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that the Trustees' [177 Wn.App. 92] Accounting Act does not apply to her trust or, alternatively, that " a trial court's approval of a trustees' report is not binding on a minor beneficiary for which a guardian ad litem ('GAL') was not appointed." Reply Br. of Appellant at 14. Anderson misinterprets the act in both instances.

¶ 23 At the time the superior court adjudicated Anderson's claim, the first section of the act stated, in part, " This chapter does not apply to resulting trusts, constructive trusts [or] trusts created by judgment or decree of a federal court or of the superior court when not sitting in probate." [11] Former RCW 11.106.010 (1985). As the Washington Supreme Court explained nearly 90 years ago,

[W]here a trust arises by an express contract or agreement between the parties it is an express trust; and under practically all authorities implied, constructive, and resulting trusts are those which do not arise out of a contract between the parties providing for the trust, but arise by operation of law.

In re Estate of Weir, 134 Wash. 560, 566, 236 P. 285 (1925).

¶ 24 According to Anderson, the act does not apply to her trust because her trust was created by " judgment or decree" of a superior court when not sitting in probate and, accordingly, is a resulting or constructive trust that has arisen by operation of law. We disagree. This assertion mischaracterizes the record. The superior court here did not " create" Anderson's trust by judgment or decree. Instead, it merely approved an express trust intentionally created by [177 Wn.App. 93] agreement of the parties to Anderson's original lawsuit.[12] And while no Washington court has previously addressed whether an express " special needs" trust falls within the scope of the Trustees' Accounting Act, Anderson provides no cogent argument for why the act should not apply to such a trust. We hold that the act applies.

¶ 25 Alternatively, Anderson argues that because the superior court failed to appoint a guardian ad litem to represent her interests, the court's final decrees approving each report are not binding on her. We disagree; nothing in the act requires appointment of a guardian ad litem.

¶ 26 RCW 11.106.060 states that when a trustee seeks court approval of an intermediate accounting, " [t]he court shall appoint guardians ad litem as provided in RCW 11.96A.160." Anderson argues that this statute imparts to the trial court a mandatory duty to appoint a guardian ad litem based on the word " shall" in the opening clause of the statute. " We construe the meaning of a statute by reading it in its entirety." Fed. Way Sch. Dist. No. 210 v. Vinson, 172 Wn.2d 756, 765, 261 P.3d 145 (2011). A reasonable interpretation of a statute " must, at a minimum, account for all the words in [the] statute." Five Corners Family Farmers v. State, 173 Wn.2d 296, 312, 268 P.3d 892 (2011). Accordingly, a reasonable interpretation of RCW 11.106.060 requires determining what RCW 11.96A.160 provides. And contrary to Anderson's assertions of a mandatory duty, RCW 11.96A.160(1) states that

[t]he court, upon its own motion or upon request of one or more of the parties, at any stage of a judicial proceeding or at any [177 Wn.App. 94]

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time in a nonjudicial resolution procedure, may appoint a guardian ad litem to represent the interests of a minor, incapacitated, unborn, or unascertained person, person whose identity or address is unknown, or a designated class of persons who are not ascertained or are not in being. If not precluded by a conflict of interest, a guardian ad litem may be appointed to represent several persons or interests.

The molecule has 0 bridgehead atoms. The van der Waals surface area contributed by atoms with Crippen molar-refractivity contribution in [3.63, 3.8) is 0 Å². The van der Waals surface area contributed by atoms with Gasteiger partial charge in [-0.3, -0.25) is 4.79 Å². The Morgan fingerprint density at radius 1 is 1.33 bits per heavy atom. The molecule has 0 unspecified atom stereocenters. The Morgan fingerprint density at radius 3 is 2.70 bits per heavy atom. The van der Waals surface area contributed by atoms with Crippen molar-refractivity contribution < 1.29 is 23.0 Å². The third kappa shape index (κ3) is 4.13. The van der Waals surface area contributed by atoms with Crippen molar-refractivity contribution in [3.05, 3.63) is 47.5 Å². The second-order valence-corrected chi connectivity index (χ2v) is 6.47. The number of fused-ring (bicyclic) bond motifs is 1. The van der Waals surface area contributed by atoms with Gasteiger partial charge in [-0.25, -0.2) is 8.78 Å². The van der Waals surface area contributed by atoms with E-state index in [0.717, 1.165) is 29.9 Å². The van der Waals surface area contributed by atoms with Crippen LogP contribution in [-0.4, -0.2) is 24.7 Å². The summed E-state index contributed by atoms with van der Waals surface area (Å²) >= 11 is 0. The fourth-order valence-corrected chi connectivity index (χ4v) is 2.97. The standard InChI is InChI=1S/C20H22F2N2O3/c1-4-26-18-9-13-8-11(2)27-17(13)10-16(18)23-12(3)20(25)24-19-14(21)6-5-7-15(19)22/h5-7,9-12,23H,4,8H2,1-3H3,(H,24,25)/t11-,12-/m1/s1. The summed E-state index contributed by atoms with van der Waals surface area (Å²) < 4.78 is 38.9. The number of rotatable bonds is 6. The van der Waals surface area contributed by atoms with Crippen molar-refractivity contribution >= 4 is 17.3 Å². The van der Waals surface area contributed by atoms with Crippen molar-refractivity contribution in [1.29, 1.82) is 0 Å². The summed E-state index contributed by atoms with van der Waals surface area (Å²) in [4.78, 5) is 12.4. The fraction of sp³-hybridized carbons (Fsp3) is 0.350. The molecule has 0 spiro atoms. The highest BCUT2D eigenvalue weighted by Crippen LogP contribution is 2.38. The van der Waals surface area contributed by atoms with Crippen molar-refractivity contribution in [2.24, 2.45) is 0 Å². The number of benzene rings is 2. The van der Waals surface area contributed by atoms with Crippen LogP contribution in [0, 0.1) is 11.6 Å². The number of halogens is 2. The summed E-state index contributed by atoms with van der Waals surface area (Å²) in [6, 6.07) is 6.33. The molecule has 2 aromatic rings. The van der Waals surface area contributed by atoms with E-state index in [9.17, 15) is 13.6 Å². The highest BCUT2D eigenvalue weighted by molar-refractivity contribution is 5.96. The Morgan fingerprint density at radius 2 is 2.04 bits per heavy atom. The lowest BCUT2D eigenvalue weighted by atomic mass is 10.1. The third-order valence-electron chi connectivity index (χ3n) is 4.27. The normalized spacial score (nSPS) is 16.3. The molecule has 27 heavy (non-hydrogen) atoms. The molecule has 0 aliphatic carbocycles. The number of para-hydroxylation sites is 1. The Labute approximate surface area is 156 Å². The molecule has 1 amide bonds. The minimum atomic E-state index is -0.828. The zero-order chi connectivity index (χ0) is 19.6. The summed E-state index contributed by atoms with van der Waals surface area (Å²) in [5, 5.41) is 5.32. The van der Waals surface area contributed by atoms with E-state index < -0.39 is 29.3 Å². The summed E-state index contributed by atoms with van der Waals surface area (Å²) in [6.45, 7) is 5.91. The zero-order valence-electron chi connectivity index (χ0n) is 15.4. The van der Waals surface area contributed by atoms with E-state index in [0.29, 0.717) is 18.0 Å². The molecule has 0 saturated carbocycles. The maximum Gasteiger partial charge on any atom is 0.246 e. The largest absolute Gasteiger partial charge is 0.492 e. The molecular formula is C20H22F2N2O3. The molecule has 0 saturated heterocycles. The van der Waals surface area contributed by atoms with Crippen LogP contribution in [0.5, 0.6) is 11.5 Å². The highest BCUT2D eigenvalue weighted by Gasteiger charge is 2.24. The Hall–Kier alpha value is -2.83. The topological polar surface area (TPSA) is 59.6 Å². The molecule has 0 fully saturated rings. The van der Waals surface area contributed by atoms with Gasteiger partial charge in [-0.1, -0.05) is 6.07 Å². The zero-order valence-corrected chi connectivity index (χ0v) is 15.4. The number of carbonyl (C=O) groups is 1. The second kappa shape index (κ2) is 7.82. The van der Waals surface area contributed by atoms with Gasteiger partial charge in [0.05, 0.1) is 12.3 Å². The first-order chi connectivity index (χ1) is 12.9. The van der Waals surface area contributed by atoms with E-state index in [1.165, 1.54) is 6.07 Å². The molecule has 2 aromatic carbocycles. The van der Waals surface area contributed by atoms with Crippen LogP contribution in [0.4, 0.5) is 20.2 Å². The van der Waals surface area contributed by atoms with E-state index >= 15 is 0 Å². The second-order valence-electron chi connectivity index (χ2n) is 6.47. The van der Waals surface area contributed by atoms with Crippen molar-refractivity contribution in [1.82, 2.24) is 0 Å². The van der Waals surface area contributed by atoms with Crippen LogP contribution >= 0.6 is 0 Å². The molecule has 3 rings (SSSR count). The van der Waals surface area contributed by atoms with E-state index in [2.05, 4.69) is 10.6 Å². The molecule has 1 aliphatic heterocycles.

(Emphasis added.) Under the plain language of the statute, the trial court has the discretion to appoint a guardian ad litem--nothing in the statute (or the Trustees' Accounting Act) makes such an appointment mandatory.

¶ 27 Anderson fails to show how the trial court's final decrees approving each trust report should not be binding on her. Nor has Anderson explained how the judicial oversight of each intermediate accounting submitted to, and approved by, the superior court provided her inadequate notice or protection when she was incompetent to assess the performance of her own trust. We hold that the Trustees' Accounting Act bars Anderson's claims and the trial court properly granted Dussault, Wells Fargo, and McMenamin summary judgment. Moreover, because this issue is dispositive, we do not address the parties' other claims. We affirm the trial court.

Attorney Fees

¶ 28 Dussault and Wells Fargo both request reasonable costs and attorney fees pursuant to RAP 18.1 and the Washington Trust and Estate Dispute Resolution Act (TEDRA), ch. 11.96A RCW. TEDRA provides,

Either the superior court or any court on appeal may, in its discretion, order costs, including reasonable attorneys' fees, to be awarded to any party: (a) From any party to the proceedings; (b) from the assets of the estate or trust involved in the proceedings ... to be paid in such amount and in such manner as the court determines to be equitable. In exercising its discretion under this section, the court may consider any and all factors that it deems to be relevant and appropriate, which [177 Wn.App. 95] factors may but need not include whether the litigation benefits the estate or trust involved.

RCW 11.96A.150(1).

¶ 29 As Anderson's claims against Dussault and Wells Fargo lack merit, we grant their request for costs and attorney fees in an amount to be determined by our commissioner. RAP 18.1(f).

Johanson, A.C.J., and Dalton, J. Pro Tem., concur.